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Morning Brief - 4/2/12

The U.S. and its international partners will meet with Iranian negotiators over its nuclear program on April 13-14 in Istanbul, Secretary of State Hillary Clinton said this weekend. “It will soon be clear whether Iran’s leaders are prepared to have a serious, credible discussion . . . to start building the trust we need to move forward,” Clinton said, speaking from a security conference held in Saudi Arabia. Clinton said the international community will need to see concrete evidence that Iran is not pursuing nuclear weapons. (WaPo, WSJ, AP)

In an LA Times op-ed, Doyle McManus asks “why does Iran always seem to be about 18 months away from a nuclear bomb, at least in the eyes of U.S. officials?” (LA Times) Also in the LA Times, Alan Kuperman argues that the counterargument against war with Iran has been that Iran is a rational actor - and won’t use nuclear weapons offensively. The problem with that argument “is that Iran does not always act quite so rationally.” (LA Times) In Time, Tony Karon asks: With the diplomatic window closing, what would success in Iran look like? (Time)

The United States
NPR reports that Brig. Gen. Mark Martins, the top prosecutor at Guantanamo, has asked the military to retire after he completes his assignment there. “I’ve decided to request that this be my last assignment in the military,” Martins tells NPR in an interview. “That will afford a measure of continuity of the commissions process which has had a total of seven prosecutors. It will enable me to stay at least until November 2014. In order to do that I needed to forego consideration by a promotions board and request that this be my final assignment in uniform. We need to have continuity in my job.” (NPR)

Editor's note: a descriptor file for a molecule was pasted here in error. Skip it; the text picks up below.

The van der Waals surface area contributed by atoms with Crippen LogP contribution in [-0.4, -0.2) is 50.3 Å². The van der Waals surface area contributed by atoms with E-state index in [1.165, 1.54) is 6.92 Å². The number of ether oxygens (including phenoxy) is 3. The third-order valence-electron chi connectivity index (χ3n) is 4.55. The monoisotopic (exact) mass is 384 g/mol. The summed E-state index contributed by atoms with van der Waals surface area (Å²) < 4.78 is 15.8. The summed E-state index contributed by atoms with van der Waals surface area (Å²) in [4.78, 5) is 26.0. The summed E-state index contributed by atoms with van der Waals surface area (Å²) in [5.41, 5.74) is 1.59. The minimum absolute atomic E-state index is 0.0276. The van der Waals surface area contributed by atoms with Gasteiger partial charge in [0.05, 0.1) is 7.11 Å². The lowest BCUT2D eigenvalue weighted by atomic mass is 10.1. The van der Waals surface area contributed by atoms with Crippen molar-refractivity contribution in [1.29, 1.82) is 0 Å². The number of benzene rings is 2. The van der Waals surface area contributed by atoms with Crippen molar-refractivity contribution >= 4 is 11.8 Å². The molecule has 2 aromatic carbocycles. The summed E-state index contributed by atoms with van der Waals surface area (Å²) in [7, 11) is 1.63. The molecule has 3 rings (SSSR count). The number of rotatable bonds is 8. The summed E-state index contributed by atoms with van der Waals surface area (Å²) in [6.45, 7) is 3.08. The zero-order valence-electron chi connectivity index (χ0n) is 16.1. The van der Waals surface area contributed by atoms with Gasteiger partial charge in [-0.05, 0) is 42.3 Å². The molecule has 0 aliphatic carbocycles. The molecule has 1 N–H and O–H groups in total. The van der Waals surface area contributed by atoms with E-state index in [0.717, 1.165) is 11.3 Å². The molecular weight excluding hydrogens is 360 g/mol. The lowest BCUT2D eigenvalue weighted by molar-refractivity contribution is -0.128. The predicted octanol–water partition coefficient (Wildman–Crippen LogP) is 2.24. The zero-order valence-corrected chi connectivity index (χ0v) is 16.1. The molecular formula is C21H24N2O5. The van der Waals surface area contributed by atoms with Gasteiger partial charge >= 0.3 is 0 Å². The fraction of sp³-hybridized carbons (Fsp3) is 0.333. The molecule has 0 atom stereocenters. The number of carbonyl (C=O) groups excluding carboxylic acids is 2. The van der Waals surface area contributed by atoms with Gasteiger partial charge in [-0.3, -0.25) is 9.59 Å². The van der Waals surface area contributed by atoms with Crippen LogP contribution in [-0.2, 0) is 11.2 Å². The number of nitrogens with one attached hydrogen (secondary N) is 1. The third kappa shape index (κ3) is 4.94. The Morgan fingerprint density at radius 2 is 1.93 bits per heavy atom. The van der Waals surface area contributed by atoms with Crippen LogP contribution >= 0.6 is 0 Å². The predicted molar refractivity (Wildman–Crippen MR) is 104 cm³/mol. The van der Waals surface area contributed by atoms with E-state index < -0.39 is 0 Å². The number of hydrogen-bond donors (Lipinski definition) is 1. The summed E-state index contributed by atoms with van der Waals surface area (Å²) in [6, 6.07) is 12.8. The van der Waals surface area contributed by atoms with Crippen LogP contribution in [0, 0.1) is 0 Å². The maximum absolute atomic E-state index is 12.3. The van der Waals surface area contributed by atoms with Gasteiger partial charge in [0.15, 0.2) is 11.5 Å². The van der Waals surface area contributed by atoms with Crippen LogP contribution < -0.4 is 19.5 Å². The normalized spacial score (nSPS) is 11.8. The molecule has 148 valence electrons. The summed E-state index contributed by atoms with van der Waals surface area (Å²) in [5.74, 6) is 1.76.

Iran intel and the CIA: James Risen reports in the New York Times that when it comes to intelligence on Iran’s nuclear ambitions, “the ghosts of Iraq are never far away.” (NYT)

Surveillance: The New York Times reports that local police departments are increasingly using cellphone tracking and surveillance as a routine tool, often “with little or no court oversight.” (NYT)

Conflict Zones
The Washington Post uncovers new details about the Afghan police recruit and Taliban sleeper agent who apparently drugged his colleagues and shot them in the head while they slept last Friday in Afghanistan. The police officer known as Asadullah reportedly “spent years as a Taliban fighter, targeting men he called infidels and crisscrossing the Pakistani border with teams of insurgents. But his first collaboration with the insurgency was the one his neighbors still find the most egregious: He granted the Taliban permission to kill his father, Ehsanullah.” (Washington Post)

In other news, the Wall Street Journal reports that a program to give jobs to former insurgents is breeding mistrust of the Afghan state among ordinary Afghans. (WSJ) Elsewhere, Afghanistan has named a general to take over control of Bagram prison from the U.S. (Reuters)

Arab leaders meeting at a Friends of Syria conference have pledged millions of dollars in monthly “salaries” to Syrian opposition fighters, and the U.S. and other countries announced they are increasing humanitarian aid to the country. On Monday, Kofi Annan is due to deliver a status report to the U.N. Security Council on the status of a proposed ceasefire, as reports emerge of continued clashes across Syria. (Washington Post, AP)